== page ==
Indeed, all that was wanted now was the assurance that Hebert--who himself had a deadly and personal grudge against the Scarlet Pimpernel-- would not allow him for one moment out of his sight.
Fortunately as to this, there was no fear. One hint to Hebert and the man was as keen, as determined, as Chauvelin himself.
"Set your mind at rest, citizen," he said with a rough oath. "I guessed how matters stood the moment you gave me the order. I knew you would not take all that trouble for a real Paul Mole. But have no fear! That accursed Englishman has not been one second out of my sight, from the moment I arrested him in the late citizen Marat's lodgings, and by Satan! he shall not be either, until I have seen his impudent head fall under the guillotine."
He himself, he added, had seen to the arrangements for the disposal of the prisoner in the Abbaye: an inner cell, partially partitioned off in one of the guard-rooms, with no egress of its own, and only a tiny grated air-hole high up in the wall, which gave on an outside corridor, and through which not even a cat could manage to slip. Oh! the prisoner was well guarded! The citizen Representative need, of a truth, have no fear! Three or four men--of the best and most trustworthy--had not left the guard-room since the morning. He himself (Hebert) had kept the accursed Englishman in sight all night, had personally conveyed him to the Abbaye, and had only left the guard-room a moment ago in order to speak with the citizen Representative. He was going back now at once, and would not move until the order came for the prisoner to be conveyed to the Court of Justice and thence to summary execution.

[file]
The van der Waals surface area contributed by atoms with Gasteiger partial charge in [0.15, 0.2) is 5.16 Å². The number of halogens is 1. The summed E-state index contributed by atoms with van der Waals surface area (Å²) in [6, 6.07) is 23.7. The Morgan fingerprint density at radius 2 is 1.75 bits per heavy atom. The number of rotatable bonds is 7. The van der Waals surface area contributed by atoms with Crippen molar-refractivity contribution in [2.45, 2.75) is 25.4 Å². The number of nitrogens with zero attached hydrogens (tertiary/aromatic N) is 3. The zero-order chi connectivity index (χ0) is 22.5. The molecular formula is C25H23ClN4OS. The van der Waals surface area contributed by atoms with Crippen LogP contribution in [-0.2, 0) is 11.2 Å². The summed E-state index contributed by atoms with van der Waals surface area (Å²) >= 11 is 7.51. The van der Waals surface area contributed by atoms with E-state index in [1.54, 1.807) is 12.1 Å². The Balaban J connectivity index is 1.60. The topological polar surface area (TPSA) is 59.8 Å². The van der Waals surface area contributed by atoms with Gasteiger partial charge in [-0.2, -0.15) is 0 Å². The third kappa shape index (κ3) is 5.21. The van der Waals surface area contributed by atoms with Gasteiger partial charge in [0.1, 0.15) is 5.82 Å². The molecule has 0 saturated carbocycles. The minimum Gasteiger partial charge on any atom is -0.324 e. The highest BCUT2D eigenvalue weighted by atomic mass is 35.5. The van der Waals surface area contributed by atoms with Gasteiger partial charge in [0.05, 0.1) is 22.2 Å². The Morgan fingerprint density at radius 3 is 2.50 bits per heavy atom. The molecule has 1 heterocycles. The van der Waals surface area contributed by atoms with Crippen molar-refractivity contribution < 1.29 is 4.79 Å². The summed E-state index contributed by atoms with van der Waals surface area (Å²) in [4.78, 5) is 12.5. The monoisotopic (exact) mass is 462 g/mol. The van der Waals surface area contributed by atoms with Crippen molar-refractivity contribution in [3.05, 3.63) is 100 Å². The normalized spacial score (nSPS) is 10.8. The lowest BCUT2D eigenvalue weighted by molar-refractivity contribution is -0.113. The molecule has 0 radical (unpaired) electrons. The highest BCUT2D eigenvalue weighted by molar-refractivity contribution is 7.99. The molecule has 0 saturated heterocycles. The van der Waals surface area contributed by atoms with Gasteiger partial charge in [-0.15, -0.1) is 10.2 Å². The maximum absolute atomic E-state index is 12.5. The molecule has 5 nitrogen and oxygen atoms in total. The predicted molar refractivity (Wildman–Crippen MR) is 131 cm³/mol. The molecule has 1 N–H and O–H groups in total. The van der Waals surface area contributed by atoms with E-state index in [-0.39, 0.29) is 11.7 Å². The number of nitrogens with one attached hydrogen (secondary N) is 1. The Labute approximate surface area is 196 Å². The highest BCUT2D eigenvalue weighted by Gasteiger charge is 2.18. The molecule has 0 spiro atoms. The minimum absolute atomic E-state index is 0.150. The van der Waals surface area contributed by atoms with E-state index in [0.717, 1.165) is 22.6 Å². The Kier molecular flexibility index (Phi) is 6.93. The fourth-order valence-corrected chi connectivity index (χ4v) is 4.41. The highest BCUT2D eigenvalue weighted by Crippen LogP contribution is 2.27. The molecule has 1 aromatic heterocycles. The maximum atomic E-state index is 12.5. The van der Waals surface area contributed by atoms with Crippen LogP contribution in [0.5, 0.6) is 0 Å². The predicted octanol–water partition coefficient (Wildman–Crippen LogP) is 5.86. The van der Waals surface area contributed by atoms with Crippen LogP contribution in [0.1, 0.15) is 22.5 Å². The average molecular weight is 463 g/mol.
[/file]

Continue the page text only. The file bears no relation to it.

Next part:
For the nonce, Hebert concluded with a complacent chuckle, the Englishman was still crouching dejectedly in a corner of his new cell, with little of him visible save that naked shoulder through his torn shirt, which, in the process of transference from one prison to another, had become a shade more grimy than before.
Chauvelin nodded, well satisfied. He commended Hebert for his zeal, rejoiced with him over the inevitable triumph. It would be well to avenge that awful humiliation at Calais last September. Nevertheless, he felt anxious and nervy; he could not comprehend the apathy assumed by the factitious Mole. That the apathy was assumed Chauvelin was keen enough to guess. What it portended he could not conjecture. But that the Englishman would make a desperate attempt at escape was, of course, a foregone conclusion. It rested with Hebert and a guard that could neither be bribed nor fooled into treachery, to see that such an attempt remained abortive.